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Potential of ethephon in fruit ripening:

Fruit ripening has been described as an oxidative phenomenon that requires a turnover of active oxygen species, such as H2O2 and superoxide anion (Jimenez et al, 2002). Ethephon (2-chloroethylphosphonic acid), releases ethylene in plant tissues, has aroused interest because of its physiological effects in many fruit species (Cooke and Randall, 1968; Warner and Leopold, 1967). The responses to ethephon appear to be mainly caused by the action of ethylene (Anderson, 1968). Now ethephon is widely used in agriculture for promotion of flowering, fruit ripening, defoliation and so on. Orange, grapefruit, tangerine and green lemon fruits dipped in ethephon solutions for a few seconds to several minutes developed satisfactory marketable color in seven to ten days after treatment. (Fuch and Cohen, 1969; Yong et al., 1970). In pomegranates, however pre-harvest application of ethephon decreased the soluble solids, pH and vitamin C content of the fruit juice (Shaybany and Sharifi, 1973).

Rouhani and Bassiri (1977) reported that when date fruits were treated with 0, 125, 250, 500, 1000 or 2000 ppm ethephon and stored in sealed bags or bags with 10 holes. The percentage dry weights of pulp and seed, titratable acidity, soluble solids and respiration rates increased, whereas pH, firmness and astringency decreased with greater maturity. The application of ethephon increased respiration and titratable acidity significantly. Although ethephon concentration and bag type affected ripening, their effects were relatively small; endogenous factors controlling ripening were more important. Ethephon application at 1500 ppm shortly after full bloom on ‘Zaghloul’ and ‘Samani’ date palms grown in Egypt advanced fruit ripening by about one month (Kamal, 1995). Musa (2001) reported that effectiveness of ethrel in enhancing the fruit ripening of ‘Mishrigi Wad Khatib’ and ‘Mishrigi Wad Lagi’ dates grown in Khartoum, Sudan, was 2-3 fold higher by injecting 2ml of ethrel (480 g/l a.v.) into a pit made in the peduncle compared with 1000 ppm of ethrel spraying over the fruit.

Preharvest ethrel application significantly increased the Rutab fruit yield per bunch (7 kg) as compared to the control (4.5 kg) and postharvest dipping of fruit at khalal stage in ethrel at 4.2ml/l and abscisic acid at 1.0 mM significantly enhanced the ripening, compared to the control (Awad, 2007). Ethephon accelerates ripening and improves the peel color of the mangoes (Lakshminarayana et al., 1975). Mixture of ethephon, sodium hydro oxide and water, kept in the vicinity of mango fruit, facilitate the ripening in natural way (Sudhakar, 2006). Nair and Singh (2003) reported that fruit quality in terms of TSS, TSS/acid ratio, sugars and eating quality of mango cv. Bocado was found to improve with ethrel at 2000 ppm. Increase in salt concentration progressively increased the Dong/Rutab formation of khadrawi and shamran date cultivars, and addition of acetic acid enhanced the effect, but acetic acid alone was ineffective (Kalra et al., 1977).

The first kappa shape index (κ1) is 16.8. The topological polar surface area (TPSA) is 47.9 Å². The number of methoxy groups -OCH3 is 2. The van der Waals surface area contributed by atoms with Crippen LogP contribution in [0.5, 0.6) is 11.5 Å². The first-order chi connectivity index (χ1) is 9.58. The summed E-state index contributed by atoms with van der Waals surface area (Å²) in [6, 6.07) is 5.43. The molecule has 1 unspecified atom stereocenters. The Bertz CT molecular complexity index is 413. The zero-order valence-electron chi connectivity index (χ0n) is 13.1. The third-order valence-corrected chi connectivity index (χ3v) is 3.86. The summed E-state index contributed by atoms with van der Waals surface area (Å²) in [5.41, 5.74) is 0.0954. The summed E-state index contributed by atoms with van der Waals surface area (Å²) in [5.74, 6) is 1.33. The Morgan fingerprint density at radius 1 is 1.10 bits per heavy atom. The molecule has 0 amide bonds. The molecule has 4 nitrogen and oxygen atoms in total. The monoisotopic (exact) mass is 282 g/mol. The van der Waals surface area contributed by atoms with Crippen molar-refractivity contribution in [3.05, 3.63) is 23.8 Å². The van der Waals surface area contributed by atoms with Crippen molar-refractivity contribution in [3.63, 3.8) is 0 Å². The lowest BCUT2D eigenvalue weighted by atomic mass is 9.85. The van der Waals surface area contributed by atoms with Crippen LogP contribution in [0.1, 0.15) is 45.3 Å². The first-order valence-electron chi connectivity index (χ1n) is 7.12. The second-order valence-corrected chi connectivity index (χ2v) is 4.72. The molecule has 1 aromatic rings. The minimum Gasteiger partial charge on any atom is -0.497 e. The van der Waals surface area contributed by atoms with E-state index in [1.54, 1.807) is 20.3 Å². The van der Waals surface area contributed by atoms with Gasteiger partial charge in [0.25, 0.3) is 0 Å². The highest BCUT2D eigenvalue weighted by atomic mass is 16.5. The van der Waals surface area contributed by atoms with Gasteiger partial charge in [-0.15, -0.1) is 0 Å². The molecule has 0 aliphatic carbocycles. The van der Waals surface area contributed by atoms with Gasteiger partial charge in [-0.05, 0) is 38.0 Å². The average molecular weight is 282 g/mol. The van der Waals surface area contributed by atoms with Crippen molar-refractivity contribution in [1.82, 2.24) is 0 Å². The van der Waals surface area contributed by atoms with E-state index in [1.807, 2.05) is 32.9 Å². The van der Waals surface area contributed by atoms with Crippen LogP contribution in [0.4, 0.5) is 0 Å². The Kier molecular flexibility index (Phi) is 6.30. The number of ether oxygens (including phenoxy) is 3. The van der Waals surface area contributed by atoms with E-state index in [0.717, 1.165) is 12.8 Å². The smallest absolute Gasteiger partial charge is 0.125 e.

Ethephon treatment stimulated the decrement of titratable acidity, anthocyanin accumulation and fruit softening four days after treatment in rabbiteye blueberry. The ripening promotion effect of ethephon on total soluble solids content was observed only eight days after treatment. Ethephon treatment did not affect the fruit enlargement during the investigation period. They concluded that ethephon application for rabbiteye blueberry promote the fruit ripening, but the stimulatory effects of ethephon on fruit ripening were different in degree on each ripening characters (Ban et al., 2007). The stimulatory effect of ethephon on blueberry fruit ripening has been reported by some researchers (Eck, 1970; Forsyth et al., 1977; Lewis and Ju, 1993; Warren et al., 1973). The skin color enhancement effect of ethephon has been noted for apple and cranberry (Eck, 1972; Murphey and Dilley, 1988). In ‘Jonagold’ apple, ethephon application stimulated the anthocyanin accumulation in the skin, but did not affect the total soluble solids content, acidity and fruit firmness (Awad and Jager, 2002). From these results, it is concluded that ethephon application for fruit promotes ripening, but the stimulatory effect of ethephon on fruit ripening differs in degree for each fruit ripening character. Ethylene released by the breakdown of Ethrel® is the cause of softening of fruit and hastens the onset of ripening of several fruits, including mango, as reported by researchers (Rupinder, Poorinima, Pathak, Singh and Dwivedi, 2007).